ART STATE Editor Ace Moloi reports about the recently held dance and drama festival at Pacofs.
Mangaung art loving souls were spoilt for choice in the period starting from 28 November, and scheduled to go on until 1 December 2017, as the Performing Arts Centre of the Free State (Pacofs) showcased productions under its HATCH Incubator Programme.
The HATCH Festival actually began two weeks prematurely, with a dance and poetry show totalling three evenings of a full Andre Huguenet Theatre. Masterminded by Jojo Mokirisi, Moonlight Kamara is a Swahili fairytale with a tripartite alliance of spirituality, contemporary dance and poetry, so as to deliver a magical performance that is as much fascinating as it is moving.
On 28 November 2017 Studio 2 was filled to capacity as fans of drama gathered to watch the John Paka directed and Mlungisi Tshobeka written play, Till Death, which explored the complicatedness of family belonging, tradition, sexuality, marriage and separation.
Though the acting on Till Death was at times emotively stale as actors seemed to have hit a ceiling of their emotional expression, it generally impressed the audience, and went on to enjoy massive support throughout the showcase.
Vida was choreographed and directed by Thabo Moroe, and is a dance ensemble that proves that indeed action speaks louder than words. The storyline, executed through incredible choreography, was enhanced by stimulating music and proper props.
Through this dance piece, the audience reaped lessons of self-control, self-love, undeserved forgiveness and trust. The trick with a dance offering is that it gives the viewer the liberty of (mis)interpretation, and allows each person to make of it whatever it evokes in them.
Khauhelo Maikhi’s Masks kept the performing space engaged on the 29th, as it unmasked the untold stories that underpin our existence: how black life in the township is like “a dog’s life in the suburbs”, how this democracy is “junk”—this junk of a rampant rape culture, heinous crime and destitution, unaffordable tertiary education, frustrating youth unemployment, viral corruption and poor service delivery.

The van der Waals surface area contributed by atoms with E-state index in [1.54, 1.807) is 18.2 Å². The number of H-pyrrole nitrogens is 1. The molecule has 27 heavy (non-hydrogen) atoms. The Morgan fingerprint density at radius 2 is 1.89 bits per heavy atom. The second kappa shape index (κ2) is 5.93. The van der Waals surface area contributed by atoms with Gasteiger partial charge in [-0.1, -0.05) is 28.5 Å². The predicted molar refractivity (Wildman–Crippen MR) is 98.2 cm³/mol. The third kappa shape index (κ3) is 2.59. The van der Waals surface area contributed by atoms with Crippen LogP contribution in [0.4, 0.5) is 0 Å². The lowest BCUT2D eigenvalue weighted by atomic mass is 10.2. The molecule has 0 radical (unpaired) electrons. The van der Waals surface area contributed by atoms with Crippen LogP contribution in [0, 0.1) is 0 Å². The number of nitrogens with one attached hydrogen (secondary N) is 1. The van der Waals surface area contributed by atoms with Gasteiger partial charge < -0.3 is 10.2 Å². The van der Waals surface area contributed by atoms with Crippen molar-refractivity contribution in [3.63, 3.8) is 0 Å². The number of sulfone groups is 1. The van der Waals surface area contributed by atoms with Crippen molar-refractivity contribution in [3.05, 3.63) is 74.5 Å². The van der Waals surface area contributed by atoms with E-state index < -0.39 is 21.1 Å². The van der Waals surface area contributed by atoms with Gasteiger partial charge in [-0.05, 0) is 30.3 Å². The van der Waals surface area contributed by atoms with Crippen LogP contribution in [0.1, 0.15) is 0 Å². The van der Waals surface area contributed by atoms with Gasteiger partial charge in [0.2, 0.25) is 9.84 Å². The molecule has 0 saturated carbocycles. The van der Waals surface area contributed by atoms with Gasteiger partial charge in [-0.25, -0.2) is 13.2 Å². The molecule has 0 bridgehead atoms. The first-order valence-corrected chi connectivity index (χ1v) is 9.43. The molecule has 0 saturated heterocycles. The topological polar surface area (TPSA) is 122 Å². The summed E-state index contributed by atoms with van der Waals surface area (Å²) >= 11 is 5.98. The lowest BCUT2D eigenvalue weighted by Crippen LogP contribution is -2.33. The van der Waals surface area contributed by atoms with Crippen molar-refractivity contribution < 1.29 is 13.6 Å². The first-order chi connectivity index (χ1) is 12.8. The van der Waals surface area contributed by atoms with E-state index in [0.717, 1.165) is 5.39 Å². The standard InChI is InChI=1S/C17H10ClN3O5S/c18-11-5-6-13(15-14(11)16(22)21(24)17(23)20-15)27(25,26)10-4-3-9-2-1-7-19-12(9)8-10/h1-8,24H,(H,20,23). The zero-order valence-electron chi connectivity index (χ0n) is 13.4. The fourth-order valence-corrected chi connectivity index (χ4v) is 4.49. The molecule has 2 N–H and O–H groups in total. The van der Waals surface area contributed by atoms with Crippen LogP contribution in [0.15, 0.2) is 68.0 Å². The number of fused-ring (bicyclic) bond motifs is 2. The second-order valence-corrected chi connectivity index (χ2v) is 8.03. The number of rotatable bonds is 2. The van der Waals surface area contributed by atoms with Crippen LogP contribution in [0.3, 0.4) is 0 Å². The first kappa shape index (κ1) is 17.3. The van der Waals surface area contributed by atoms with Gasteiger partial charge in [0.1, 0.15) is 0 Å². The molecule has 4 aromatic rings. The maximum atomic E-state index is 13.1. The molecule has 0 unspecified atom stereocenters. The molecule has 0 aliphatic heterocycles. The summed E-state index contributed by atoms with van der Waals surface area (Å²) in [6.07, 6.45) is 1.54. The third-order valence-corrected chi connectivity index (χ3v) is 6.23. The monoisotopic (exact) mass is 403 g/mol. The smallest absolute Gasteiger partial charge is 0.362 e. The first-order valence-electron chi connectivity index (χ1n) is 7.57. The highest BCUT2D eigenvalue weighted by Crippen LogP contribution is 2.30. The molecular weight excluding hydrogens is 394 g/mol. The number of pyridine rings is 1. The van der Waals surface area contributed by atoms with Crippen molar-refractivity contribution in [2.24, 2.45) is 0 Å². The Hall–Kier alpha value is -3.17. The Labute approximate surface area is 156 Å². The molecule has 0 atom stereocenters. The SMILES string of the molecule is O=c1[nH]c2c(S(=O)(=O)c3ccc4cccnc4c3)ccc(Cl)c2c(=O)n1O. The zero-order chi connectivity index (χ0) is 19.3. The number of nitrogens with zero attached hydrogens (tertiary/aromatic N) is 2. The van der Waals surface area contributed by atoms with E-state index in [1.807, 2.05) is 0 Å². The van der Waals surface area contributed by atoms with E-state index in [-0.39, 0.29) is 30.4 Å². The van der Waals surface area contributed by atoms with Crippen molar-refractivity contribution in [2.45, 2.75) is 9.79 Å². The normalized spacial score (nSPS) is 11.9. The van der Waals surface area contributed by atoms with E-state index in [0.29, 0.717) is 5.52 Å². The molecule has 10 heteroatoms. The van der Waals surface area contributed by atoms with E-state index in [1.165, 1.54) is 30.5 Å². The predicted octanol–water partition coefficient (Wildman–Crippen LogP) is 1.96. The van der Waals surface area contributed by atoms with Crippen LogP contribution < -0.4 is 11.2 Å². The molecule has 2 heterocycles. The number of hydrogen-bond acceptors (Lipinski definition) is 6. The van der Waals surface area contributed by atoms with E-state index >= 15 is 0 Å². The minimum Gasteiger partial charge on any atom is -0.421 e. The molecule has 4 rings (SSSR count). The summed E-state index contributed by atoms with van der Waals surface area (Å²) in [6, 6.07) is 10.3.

Ntsu, which was performed on the 30th, dramatically portrayed relational ills and highlighted lacking neighbourhood values through two women bound to each other by a thread of a fence between their yards. In it we travel back to the daily feuds that have become synonymous with relationships between neighbours.
Written and directed by Keneilwe Jaase, Ntsu’s script narrates a tale of adultery, infidelity, greed, jealousy and other so-called PhD stereotypes of women. Death strikes a man, and he leaves a wicked inheritance as it turns out his widow’s rival neighbour is pregnant with his child.
All productions took to the stage in a series of performances on 1 December 2017 to celebrate the chickens that have completed their dance and drama incubation, and successfully HATCHed.
FEATURED IMAGE: Keneilwe Jaase’s Ntsu enthralls audiences at Pacofs’s Studio 2. CREDIT: Pacofs.